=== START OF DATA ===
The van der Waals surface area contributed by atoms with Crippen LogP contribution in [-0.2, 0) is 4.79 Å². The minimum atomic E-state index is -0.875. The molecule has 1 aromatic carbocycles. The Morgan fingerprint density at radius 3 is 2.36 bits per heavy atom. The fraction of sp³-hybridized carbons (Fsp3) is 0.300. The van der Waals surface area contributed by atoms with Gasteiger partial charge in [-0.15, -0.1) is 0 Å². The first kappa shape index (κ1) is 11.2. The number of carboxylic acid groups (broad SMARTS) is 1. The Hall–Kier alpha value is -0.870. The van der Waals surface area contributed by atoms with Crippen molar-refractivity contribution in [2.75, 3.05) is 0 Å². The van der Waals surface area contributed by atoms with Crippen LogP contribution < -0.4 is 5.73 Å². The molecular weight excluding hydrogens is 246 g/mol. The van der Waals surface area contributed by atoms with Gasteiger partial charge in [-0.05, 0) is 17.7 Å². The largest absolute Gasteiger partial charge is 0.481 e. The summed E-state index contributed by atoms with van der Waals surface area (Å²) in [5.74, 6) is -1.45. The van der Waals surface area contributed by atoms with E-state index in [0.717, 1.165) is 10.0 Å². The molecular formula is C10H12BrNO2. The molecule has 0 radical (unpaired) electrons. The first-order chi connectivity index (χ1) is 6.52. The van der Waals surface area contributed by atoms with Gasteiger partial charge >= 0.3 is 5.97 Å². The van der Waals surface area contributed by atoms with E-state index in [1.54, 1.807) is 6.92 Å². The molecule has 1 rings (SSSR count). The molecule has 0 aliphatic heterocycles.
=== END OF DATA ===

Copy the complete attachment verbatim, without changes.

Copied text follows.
The van der Waals surface area contributed by atoms with Crippen LogP contribution in [-0.2, 0) is 4.79 Å². The minimum atomic E-state index is -0.875. The molecule has 1 aromatic carbocycles. The Morgan fingerprint density at radius 3 is 2.36 bits per heavy atom. The fraction of sp³-hybridized carbons (Fsp3) is 0.300. The van der Waals surface area contributed by atoms with Gasteiger partial charge in [-0.15, -0.1) is 0 Å². The first kappa shape index (κ1) is 11.2. The number of carboxylic acid groups (broad SMARTS) is 1. The Hall–Kier alpha value is -0.870. The van der Waals surface area contributed by atoms with Crippen molar-refractivity contribution in [2.75, 3.05) is 0 Å². The van der Waals surface area contributed by atoms with Crippen LogP contribution < -0.4 is 5.73 Å². The molecular weight excluding hydrogens is 246 g/mol. The van der Waals surface area contributed by atoms with Gasteiger partial charge in [-0.05, 0) is 17.7 Å². The largest absolute Gasteiger partial charge is 0.481 e. The summed E-state index contributed by atoms with van der Waals surface area (Å²) in [5.74, 6) is -1.45. The van der Waals surface area contributed by atoms with E-state index in [0.717, 1.165) is 10.0 Å². The molecular formula is C10H12BrNO2. The molecule has 0 radical (unpaired) electrons. The first-order chi connectivity index (χ1) is 6.52. The van der Waals surface area contributed by atoms with Gasteiger partial charge >= 0.3 is 5.97 Å². The van der Waals surface area contributed by atoms with E-state index in [1.54, 1.807) is 6.92 Å². The molecule has 1 rings (SSSR count). The molecule has 0 aliphatic heterocycles.